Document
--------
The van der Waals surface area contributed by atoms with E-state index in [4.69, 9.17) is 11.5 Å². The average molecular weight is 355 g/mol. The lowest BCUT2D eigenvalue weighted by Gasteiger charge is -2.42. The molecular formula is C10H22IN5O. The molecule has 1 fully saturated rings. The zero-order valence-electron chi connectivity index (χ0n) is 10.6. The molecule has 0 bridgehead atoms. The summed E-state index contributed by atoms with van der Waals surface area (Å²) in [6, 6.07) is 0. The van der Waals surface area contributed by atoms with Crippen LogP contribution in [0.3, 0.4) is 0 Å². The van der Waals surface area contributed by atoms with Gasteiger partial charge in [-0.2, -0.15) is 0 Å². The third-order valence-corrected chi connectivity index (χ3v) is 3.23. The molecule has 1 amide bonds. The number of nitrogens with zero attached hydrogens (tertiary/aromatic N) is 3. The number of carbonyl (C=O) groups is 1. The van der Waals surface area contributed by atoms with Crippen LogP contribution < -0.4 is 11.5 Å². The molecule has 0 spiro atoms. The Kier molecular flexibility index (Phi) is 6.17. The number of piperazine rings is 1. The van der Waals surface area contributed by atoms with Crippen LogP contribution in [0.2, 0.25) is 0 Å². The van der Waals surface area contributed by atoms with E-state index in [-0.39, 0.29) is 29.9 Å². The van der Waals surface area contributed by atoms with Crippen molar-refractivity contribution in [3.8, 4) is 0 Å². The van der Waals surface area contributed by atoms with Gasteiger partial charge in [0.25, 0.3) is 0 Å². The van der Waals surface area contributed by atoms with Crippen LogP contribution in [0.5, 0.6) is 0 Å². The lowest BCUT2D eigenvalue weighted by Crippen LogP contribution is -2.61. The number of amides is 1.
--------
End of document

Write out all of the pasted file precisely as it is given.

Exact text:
The van der Waals surface area contributed by atoms with E-state index in [4.69, 9.17) is 11.5 Å². The average molecular weight is 355 g/mol. The lowest BCUT2D eigenvalue weighted by Gasteiger charge is -2.42. The molecular formula is C10H22IN5O. The molecule has 1 fully saturated rings. The zero-order valence-electron chi connectivity index (χ0n) is 10.6. The molecule has 0 bridgehead atoms. The summed E-state index contributed by atoms with van der Waals surface area (Å²) in [6, 6.07) is 0. The van der Waals surface area contributed by atoms with Crippen LogP contribution in [0.3, 0.4) is 0 Å². The van der Waals surface area contributed by atoms with Gasteiger partial charge in [-0.2, -0.15) is 0 Å². The third-order valence-corrected chi connectivity index (χ3v) is 3.23. The molecule has 1 amide bonds. The number of nitrogens with zero attached hydrogens (tertiary/aromatic N) is 3. The number of carbonyl (C=O) groups is 1. The van der Waals surface area contributed by atoms with Crippen LogP contribution < -0.4 is 11.5 Å². The molecule has 0 spiro atoms. The Kier molecular flexibility index (Phi) is 6.17. The number of piperazine rings is 1. The van der Waals surface area contributed by atoms with Crippen LogP contribution in [0.2, 0.25) is 0 Å². The van der Waals surface area contributed by atoms with E-state index in [-0.39, 0.29) is 29.9 Å². The van der Waals surface area contributed by atoms with Crippen molar-refractivity contribution in [3.8, 4) is 0 Å². The van der Waals surface area contributed by atoms with Gasteiger partial charge in [0.25, 0.3) is 0 Å². The van der Waals surface area contributed by atoms with Crippen LogP contribution in [0.5, 0.6) is 0 Å². The lowest BCUT2D eigenvalue weighted by Crippen LogP contribution is -2.61. The number of amides is 1.